We’ve all enjoyed pepperoni on a pizza, salami on a sandwich and bacon for breakfast, but how much do you really know about charcuterie?
Simply defined, charcuterie is a French term describing meats that have been preserved through curing or smoking and aging. (The Italian counterpart to charcuterie is called salumi.)
How it’s made
Translating to “cooked flesh,” charcuterie originated in France as a way to preserve meat for long-term storage well before the days of refrigeration. The meat can be ground with seasonings and forced into casings to create sausage or kept in whole form. It’s then cured with salt, spices or smoke to draw out the moisture and prevent spoilage during the subsequent aging process, which can take weeks to months or longer.
Although most frequently made with pork, other proteins such as chicken, beef and game meats can also be used to create charcuterie. Classical French charcuterie also includes rillettes and pâtés — cooked meats that have been minced to a spreadable consistency and stored in a jar under a layer of fat for preservation.
Riding the charcuterie wave
Thanks to growing interest among savvy consumers who want to know more about where their food comes from and how it’s made, charcuterie has seen an uptick in popularity over the past decade.
“One of the driving factors is accessibility,” explains Deanna Depke, marketing manager of Volpi Foods in St. Louis. “Not long ago, it simply wasn’t as easy to find quality charcuterie at a supermarket or a ready-to-eat prosciutto snack at your local corner store. Likewise, charcuterie items often find themselves at the center point of a variety of trends — all-natural, unique in flavor, authentic and with a story to tell.”
A stroll through your average grocery store deli or gourmet food shop is likely to reveal charcuterie in a range of flavors and styles, sometimes packaged with cheese to make serving or snacking simple and convenient.
“Pre-sliced charcuterie options have proven to be a popular format with a growing emphasis on variety packs,” Depke mentions. “In terms of meat varietals, prosciutto and Genoa salame have long been crowd favorites. We’ve seen a surge in demand for jamon serrano [prosciutto’s Spanish cousin] and mortadella over the last 12 months as well.”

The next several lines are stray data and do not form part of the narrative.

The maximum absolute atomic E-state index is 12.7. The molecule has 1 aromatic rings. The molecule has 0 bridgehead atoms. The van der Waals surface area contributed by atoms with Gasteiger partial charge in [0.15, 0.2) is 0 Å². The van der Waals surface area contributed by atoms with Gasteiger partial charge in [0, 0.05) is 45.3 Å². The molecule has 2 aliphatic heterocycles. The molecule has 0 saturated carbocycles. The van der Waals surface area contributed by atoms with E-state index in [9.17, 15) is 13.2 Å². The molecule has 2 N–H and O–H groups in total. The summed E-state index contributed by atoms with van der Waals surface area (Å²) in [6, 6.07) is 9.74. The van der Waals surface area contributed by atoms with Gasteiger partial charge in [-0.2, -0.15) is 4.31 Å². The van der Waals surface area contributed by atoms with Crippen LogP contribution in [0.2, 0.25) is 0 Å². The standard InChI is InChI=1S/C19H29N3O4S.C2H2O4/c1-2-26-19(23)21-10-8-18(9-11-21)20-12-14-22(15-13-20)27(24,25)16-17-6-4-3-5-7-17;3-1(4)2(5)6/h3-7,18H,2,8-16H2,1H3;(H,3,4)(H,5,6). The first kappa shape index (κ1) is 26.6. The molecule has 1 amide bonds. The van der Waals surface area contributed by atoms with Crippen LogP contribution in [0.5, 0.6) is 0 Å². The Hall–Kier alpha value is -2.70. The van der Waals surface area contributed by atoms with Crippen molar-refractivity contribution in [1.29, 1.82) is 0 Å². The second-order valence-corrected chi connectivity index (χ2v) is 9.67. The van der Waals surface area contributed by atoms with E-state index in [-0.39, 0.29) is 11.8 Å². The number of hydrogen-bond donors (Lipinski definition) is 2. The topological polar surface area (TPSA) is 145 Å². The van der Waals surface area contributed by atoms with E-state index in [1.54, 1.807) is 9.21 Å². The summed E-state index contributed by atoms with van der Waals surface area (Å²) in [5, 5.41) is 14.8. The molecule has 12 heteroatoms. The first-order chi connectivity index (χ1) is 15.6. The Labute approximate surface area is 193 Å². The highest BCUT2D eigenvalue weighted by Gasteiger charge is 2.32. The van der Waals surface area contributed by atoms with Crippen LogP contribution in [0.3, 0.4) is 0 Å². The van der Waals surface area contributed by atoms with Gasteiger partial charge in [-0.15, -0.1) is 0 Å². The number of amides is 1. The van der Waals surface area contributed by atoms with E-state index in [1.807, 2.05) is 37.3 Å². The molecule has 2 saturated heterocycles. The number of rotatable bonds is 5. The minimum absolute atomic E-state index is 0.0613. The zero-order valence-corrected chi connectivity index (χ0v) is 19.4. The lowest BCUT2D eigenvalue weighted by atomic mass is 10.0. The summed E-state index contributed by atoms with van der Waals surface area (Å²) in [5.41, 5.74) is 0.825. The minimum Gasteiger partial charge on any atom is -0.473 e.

Common kinds of charcuterie
These are just a few of the more recognizable forms of charcuterie that you’ll typically find on an appetizer board (or in a grocery aisle near you):
Bacon — Traditionally made from cured smoked pork belly, bacon is perhaps the most familiar form of charcuterie for many Americans. Italian pancetta is similar to American bacon, but is dry-cured rather than smoked. Guanciale is made from pork jowl — or cheek — instead of pork belly.
Prosciutto — Prosciutto is what happens when Italians give the hind leg of a pig (i.e., the ham) a heavy salt cure and then wait. The resulting delicacy can be thinly shaved to serve on a charcuterie board, especially delicious wrapped around a slice of sweet melon. Popular jamon serrano represents the Spanish interpretation.
Bologna — An American sandwich mainstay, garlicky bologna is technically considered a sausage made using pork and/or beef.
Salami — Denser and spicier than bologna, salami consists of seasoned beef or pork that’s been ground with fat and fitted into casings before hanging to age. Slices often make appearances in sandwiches, on cheese boards and atop pizzas. Variations include spicy soppressata, saucisson and pepperoni.
Pepperoni — Consider pepperoni a skinnier version of salami with its own distinctive seasonings (paprika, fennel) and flavor. It’s made from a mixture of finely ground beef and/or pork.
Pastrami — Made with brine-cured beef, pastrami undergoes an intensive process of drying, smoking and steaming before slicing to end up in your sandwich, classically served with mustard on rye bread.
Mortadella — A large emulsified sausage, mortadella is made of finely hashed or ground heat-cured (slow-roasted) pork. It is often added to sandwiches.
Sausages — Every culture and country has its own version of cured sausage links, from chorizo, kielbasa and lap cheong to andouille and black pudding (blood sausage).
Pairing meat and cheese can be intimidating. Here are a few rules to follow when building your board.
Serving and storing
Depke advises refrigerating sliced charcuterie in a sealed airtight bag or container and consuming the meat within 5 days once the package has been opened.
“To serve charcuterie on a grazing board, follow similar steps as the cheese you are preparing,” she adds. “It’s easiest to slice the meats when they’re chilled, so be sure to remove them from the refrigerator right before you slice. For an optimal flavor experience, though, allow the meats to come to room temperature before serving.”